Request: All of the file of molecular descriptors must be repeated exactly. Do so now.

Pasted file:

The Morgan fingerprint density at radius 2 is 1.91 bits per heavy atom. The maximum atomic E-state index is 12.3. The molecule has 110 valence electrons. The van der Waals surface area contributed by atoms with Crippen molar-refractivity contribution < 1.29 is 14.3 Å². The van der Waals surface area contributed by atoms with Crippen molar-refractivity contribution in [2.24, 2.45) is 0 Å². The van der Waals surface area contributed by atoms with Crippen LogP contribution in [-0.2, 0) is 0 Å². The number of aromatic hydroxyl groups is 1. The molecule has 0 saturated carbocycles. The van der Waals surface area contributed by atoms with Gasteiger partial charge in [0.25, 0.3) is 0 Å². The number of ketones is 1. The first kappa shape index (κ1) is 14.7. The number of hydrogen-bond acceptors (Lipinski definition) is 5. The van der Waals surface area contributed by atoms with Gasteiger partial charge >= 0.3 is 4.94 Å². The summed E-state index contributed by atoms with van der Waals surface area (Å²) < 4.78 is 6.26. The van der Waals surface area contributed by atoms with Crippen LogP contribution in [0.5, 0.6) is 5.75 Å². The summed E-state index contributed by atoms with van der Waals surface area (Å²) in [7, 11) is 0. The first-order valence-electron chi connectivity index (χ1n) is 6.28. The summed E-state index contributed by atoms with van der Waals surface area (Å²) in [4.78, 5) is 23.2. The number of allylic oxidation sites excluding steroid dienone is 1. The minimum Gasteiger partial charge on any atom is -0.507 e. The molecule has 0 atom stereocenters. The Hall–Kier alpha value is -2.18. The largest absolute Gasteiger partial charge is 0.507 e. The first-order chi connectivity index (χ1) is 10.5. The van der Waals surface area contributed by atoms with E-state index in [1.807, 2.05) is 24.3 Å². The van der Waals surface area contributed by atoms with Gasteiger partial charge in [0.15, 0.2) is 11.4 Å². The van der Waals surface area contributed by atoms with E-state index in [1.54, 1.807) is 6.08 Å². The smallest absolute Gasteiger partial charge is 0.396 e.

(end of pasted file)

The Morgan fingerprint density at radius 2 is 1.91 bits per heavy atom. The maximum atomic E-state index is 12.3. The molecule has 110 valence electrons. The van der Waals surface area contributed by atoms with Crippen molar-refractivity contribution < 1.29 is 14.3 Å². The van der Waals surface area contributed by atoms with Crippen molar-refractivity contribution in [2.24, 2.45) is 0 Å². The van der Waals surface area contributed by atoms with Crippen LogP contribution in [-0.2, 0) is 0 Å². The number of aromatic hydroxyl groups is 1. The molecule has 0 saturated carbocycles. The van der Waals surface area contributed by atoms with Gasteiger partial charge in [0.25, 0.3) is 0 Å². The number of ketones is 1. The first kappa shape index (κ1) is 14.7. The number of hydrogen-bond acceptors (Lipinski definition) is 5. The van der Waals surface area contributed by atoms with Gasteiger partial charge >= 0.3 is 4.94 Å². The summed E-state index contributed by atoms with van der Waals surface area (Å²) < 4.78 is 6.26. The van der Waals surface area contributed by atoms with Crippen LogP contribution in [0.5, 0.6) is 5.75 Å². The summed E-state index contributed by atoms with van der Waals surface area (Å²) in [7, 11) is 0. The first-order valence-electron chi connectivity index (χ1n) is 6.28. The summed E-state index contributed by atoms with van der Waals surface area (Å²) in [4.78, 5) is 23.2. The number of allylic oxidation sites excluding steroid dienone is 1. The minimum Gasteiger partial charge on any atom is -0.507 e. The molecule has 0 atom stereocenters. The Hall–Kier alpha value is -2.18. The largest absolute Gasteiger partial charge is 0.507 e. The first-order chi connectivity index (χ1) is 10.5. The van der Waals surface area contributed by atoms with E-state index in [1.807, 2.05) is 24.3 Å². The van der Waals surface area contributed by atoms with Gasteiger partial charge in [0.15, 0.2) is 11.4 Å². The van der Waals surface area contributed by atoms with E-state index in [1.54, 1.807) is 6.08 Å². The smallest absolute Gasteiger partial charge is 0.396 e.